Shippers warned to be wary of sanctions
Container trade with Russia has become much more complicated since the start of the Ukraine crisis
Many carriers are no longer taking bookings for Russia. But shippers using the ones that remain must take precautions
SHIPPERS seeking to move cargoes to and from Russia on the carriers that are still calling there must be extremely cautious to avoid any sanctions imposed over the conflict in Ukraine.
“Following what is happening on the ground in Ukraine right now is a moving target,” said Xeneta chief analyst Peter Sand. “But there are risks shippers need to be aware off. Firstly, steer clear of sanctions. Secondly, if you are in doubt, get in touch with your insurer, agent, freight forwarder or carrier.
“For the time being the main thing to be aware of is that if you are in doubt, do not try your luck. You do not want to be caught in breach of sanctions as that could be ruinous for your business.”
Communications with carriers were critical, as it was possible that a cargo booked in an alliance could end up with a carrier that was no longer taking cargoes to Russia.
“If you go with a carrier such as HMM or Cosco you can still call at Russian ports but be aware there are elevated risks, and there are elevated prices,” he said. “To call at Russian Black Sea ports may involve going through high-risk areas as set by the Joint War Committee, which means much higher costs of shipping.”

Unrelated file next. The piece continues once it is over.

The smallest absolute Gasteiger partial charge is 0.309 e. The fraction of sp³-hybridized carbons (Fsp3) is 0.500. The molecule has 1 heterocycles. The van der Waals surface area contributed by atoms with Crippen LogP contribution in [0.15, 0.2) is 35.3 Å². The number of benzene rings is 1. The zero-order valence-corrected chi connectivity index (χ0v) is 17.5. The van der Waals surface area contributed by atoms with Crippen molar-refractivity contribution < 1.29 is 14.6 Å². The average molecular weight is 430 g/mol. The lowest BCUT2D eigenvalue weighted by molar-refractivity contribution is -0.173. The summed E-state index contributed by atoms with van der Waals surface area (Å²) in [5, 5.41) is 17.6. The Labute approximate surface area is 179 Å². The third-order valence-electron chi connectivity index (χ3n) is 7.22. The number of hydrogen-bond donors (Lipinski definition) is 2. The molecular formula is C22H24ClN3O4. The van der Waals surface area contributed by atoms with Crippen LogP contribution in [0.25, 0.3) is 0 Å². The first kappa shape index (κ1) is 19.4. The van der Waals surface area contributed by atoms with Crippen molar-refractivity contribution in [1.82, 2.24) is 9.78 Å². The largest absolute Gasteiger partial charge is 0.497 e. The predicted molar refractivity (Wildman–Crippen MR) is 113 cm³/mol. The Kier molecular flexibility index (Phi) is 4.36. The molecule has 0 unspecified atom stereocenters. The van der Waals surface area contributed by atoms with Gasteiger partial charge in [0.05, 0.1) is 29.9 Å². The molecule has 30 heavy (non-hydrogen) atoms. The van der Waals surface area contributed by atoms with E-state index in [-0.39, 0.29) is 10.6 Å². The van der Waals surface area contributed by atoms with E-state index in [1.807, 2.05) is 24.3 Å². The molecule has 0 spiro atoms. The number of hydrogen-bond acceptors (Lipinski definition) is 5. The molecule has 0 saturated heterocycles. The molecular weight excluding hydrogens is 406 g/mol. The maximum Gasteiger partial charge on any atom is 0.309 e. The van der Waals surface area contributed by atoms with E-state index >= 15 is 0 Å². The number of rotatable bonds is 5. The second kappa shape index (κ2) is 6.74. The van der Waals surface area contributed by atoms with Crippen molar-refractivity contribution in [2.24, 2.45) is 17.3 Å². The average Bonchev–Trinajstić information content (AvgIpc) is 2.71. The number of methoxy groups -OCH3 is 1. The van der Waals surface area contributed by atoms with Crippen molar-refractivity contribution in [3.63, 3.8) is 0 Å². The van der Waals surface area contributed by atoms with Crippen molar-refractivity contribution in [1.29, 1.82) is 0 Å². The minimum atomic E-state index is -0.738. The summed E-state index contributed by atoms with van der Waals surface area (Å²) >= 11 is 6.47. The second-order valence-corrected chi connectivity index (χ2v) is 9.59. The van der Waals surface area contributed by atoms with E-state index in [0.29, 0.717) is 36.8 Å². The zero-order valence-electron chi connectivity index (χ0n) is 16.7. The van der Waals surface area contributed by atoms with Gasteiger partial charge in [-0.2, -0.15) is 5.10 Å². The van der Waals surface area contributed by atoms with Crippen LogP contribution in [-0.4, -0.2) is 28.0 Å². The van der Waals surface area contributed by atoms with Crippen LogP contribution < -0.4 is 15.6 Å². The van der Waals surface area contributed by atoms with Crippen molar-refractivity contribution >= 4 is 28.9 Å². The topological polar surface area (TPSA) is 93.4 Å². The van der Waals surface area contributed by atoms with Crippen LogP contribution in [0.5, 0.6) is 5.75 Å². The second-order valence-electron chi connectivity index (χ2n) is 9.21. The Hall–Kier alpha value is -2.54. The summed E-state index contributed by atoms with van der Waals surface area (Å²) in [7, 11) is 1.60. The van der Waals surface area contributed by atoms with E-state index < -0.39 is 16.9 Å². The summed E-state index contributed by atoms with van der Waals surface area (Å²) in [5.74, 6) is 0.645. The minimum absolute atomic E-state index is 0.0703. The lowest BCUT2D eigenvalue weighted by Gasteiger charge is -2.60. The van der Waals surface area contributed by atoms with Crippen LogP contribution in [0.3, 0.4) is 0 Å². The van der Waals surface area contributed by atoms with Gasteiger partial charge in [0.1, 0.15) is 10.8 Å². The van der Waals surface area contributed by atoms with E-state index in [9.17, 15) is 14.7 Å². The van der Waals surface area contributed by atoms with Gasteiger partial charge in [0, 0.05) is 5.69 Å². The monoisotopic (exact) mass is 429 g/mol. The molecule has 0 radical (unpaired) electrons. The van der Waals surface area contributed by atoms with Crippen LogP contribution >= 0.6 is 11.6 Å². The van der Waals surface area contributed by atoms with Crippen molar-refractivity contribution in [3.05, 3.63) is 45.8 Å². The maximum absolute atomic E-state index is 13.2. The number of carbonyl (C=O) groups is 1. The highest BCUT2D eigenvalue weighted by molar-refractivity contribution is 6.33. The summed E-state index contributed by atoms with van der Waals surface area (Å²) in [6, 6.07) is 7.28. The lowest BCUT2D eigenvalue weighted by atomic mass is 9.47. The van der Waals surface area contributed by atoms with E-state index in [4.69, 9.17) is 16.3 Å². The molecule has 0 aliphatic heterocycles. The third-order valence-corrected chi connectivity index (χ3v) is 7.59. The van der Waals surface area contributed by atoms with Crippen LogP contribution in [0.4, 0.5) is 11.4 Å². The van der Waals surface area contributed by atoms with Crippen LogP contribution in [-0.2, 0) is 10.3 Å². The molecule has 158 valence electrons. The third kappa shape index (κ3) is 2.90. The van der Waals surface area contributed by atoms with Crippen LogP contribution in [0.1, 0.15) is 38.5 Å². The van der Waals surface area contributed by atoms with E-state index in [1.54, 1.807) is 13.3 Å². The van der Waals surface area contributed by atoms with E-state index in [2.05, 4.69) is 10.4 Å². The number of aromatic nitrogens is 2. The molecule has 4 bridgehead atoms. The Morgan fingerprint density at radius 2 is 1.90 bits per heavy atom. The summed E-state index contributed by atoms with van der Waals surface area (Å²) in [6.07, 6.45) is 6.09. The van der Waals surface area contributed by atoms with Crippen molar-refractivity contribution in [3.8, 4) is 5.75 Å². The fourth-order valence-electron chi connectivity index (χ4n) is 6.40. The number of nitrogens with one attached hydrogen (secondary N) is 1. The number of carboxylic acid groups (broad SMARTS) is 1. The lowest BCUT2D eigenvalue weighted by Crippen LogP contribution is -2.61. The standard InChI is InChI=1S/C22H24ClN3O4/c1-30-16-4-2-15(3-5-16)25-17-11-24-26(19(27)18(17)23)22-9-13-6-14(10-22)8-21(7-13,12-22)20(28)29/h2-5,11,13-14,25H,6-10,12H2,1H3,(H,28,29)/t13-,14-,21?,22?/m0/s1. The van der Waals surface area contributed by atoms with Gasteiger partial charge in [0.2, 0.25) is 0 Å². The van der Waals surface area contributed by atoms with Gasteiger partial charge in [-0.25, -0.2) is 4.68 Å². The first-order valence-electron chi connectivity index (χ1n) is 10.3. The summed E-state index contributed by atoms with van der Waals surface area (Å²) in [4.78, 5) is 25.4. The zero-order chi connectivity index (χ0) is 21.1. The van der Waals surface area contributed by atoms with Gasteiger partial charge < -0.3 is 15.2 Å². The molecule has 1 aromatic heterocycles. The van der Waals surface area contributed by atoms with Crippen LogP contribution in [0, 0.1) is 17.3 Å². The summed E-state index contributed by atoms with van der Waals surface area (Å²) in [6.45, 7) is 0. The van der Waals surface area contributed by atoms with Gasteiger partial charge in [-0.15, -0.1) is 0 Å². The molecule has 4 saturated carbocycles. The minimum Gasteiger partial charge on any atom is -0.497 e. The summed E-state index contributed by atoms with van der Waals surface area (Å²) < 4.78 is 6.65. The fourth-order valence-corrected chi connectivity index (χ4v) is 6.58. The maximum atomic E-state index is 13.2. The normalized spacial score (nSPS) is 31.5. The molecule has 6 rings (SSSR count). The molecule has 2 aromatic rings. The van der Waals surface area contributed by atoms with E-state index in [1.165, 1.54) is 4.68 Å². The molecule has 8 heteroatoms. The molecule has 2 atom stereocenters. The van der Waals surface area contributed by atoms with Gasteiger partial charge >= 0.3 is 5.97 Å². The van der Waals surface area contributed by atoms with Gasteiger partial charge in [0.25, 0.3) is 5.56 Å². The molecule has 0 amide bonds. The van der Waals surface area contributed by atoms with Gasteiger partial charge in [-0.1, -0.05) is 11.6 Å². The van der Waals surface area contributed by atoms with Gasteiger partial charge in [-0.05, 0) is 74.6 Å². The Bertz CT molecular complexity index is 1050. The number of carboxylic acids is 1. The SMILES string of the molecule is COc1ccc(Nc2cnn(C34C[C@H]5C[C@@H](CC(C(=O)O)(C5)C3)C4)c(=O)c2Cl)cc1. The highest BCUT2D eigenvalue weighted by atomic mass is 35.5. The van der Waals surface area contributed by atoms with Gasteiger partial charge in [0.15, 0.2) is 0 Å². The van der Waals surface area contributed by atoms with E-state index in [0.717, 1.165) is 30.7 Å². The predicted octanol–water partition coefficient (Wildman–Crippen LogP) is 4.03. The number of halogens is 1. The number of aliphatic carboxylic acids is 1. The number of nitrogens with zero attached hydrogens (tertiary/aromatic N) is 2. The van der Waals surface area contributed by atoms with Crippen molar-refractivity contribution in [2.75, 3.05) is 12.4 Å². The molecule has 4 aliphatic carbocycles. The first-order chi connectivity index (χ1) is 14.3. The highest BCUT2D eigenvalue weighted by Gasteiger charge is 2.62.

“Those main ports of entry into Russia are definitely seeing huge impacts from the sanctions that are biting the industry,” said Mr Sand.
But while the impact on container shipping was unlikely to be severe, it was an unwelcome addition to other challenges faced by the sector.
“Global logistics just got a little bit more difficult to handle than the critical situation already suggests. After battling the pandemic, Ever Given and the equipment shortage, it has now got harder.”
In terms of logistics, avoiding and omitting port calls would disrupt some of the schedules.
“Ships will need to find other ports to discharge the boxes that were supposed to end up in the Black Sea,” he said. “In the Baltic these are likely to end up in Hamburg, making it more difficult to the port to handle the flow of containers. Hamburg has already been struggling with congestion.”
Spot rates to the Black Sea fell in February as shippers grew wary of developments in Ukraine but have shot up since as the capacity of shipping entering the region collapsed.
“We see a much tighter market for ships that are calling at Novorossiysk. But the interest in signing long-term contracts for this region has evaporated since the new year.”
In the Baltic, feeder services had witnessed a huge drop in spot freight rates because of demand for goods on the trade collapsing.
“Russian containerised volumes amount to only around 2.5% of global business so this is not the world falling apart from a global shipping perspective,” Mr Sand said “But it will impact Russian consumers and industries.”